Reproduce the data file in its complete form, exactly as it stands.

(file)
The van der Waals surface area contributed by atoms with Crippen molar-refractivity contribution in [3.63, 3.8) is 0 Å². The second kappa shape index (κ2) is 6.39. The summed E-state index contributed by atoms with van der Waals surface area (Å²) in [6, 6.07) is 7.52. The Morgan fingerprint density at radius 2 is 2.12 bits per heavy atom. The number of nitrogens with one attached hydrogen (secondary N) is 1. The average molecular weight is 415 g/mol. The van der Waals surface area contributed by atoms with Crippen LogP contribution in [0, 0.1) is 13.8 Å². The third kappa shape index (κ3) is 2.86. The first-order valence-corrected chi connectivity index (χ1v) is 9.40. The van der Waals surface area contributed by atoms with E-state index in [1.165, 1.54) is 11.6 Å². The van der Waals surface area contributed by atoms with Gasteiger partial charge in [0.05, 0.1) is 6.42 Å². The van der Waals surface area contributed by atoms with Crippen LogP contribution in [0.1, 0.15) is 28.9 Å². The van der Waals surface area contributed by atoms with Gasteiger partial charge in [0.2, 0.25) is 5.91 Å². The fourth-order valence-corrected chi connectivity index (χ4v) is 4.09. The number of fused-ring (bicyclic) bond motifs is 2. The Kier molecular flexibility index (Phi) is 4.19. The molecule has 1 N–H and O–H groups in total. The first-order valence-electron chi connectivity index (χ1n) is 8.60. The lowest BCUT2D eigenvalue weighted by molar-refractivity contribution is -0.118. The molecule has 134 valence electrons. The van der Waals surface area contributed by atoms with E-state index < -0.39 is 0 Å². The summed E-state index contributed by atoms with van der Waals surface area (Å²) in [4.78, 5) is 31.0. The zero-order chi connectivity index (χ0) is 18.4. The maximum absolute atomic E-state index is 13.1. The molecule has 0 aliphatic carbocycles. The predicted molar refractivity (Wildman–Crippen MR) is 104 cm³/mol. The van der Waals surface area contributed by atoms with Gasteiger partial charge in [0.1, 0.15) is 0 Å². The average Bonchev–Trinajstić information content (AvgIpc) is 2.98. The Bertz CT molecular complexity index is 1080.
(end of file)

The van der Waals surface area contributed by atoms with Crippen molar-refractivity contribution in [3.63, 3.8) is 0 Å². The second kappa shape index (κ2) is 6.39. The summed E-state index contributed by atoms with van der Waals surface area (Å²) in [6, 6.07) is 7.52. The Morgan fingerprint density at radius 2 is 2.12 bits per heavy atom. The number of nitrogens with one attached hydrogen (secondary N) is 1. The average molecular weight is 415 g/mol. The van der Waals surface area contributed by atoms with Crippen LogP contribution in [0, 0.1) is 13.8 Å². The third kappa shape index (κ3) is 2.86. The first-order valence-corrected chi connectivity index (χ1v) is 9.40. The van der Waals surface area contributed by atoms with E-state index in [1.165, 1.54) is 11.6 Å². The van der Waals surface area contributed by atoms with Gasteiger partial charge in [0.05, 0.1) is 6.42 Å². The van der Waals surface area contributed by atoms with Crippen LogP contribution in [0.1, 0.15) is 28.9 Å². The van der Waals surface area contributed by atoms with Gasteiger partial charge in [0.2, 0.25) is 5.91 Å². The fourth-order valence-corrected chi connectivity index (χ4v) is 4.09. The number of fused-ring (bicyclic) bond motifs is 2. The Kier molecular flexibility index (Phi) is 4.19. The molecule has 1 N–H and O–H groups in total. The first-order valence-electron chi connectivity index (χ1n) is 8.60. The lowest BCUT2D eigenvalue weighted by molar-refractivity contribution is -0.118. The molecule has 134 valence electrons. The van der Waals surface area contributed by atoms with E-state index < -0.39 is 0 Å². The summed E-state index contributed by atoms with van der Waals surface area (Å²) in [4.78, 5) is 31.0. The zero-order chi connectivity index (χ0) is 18.4. The maximum absolute atomic E-state index is 13.1. The molecule has 0 aliphatic carbocycles. The predicted molar refractivity (Wildman–Crippen MR) is 104 cm³/mol. The van der Waals surface area contributed by atoms with Gasteiger partial charge in [0.1, 0.15) is 0 Å². The average Bonchev–Trinajstić information content (AvgIpc) is 2.98. The Bertz CT molecular complexity index is 1080.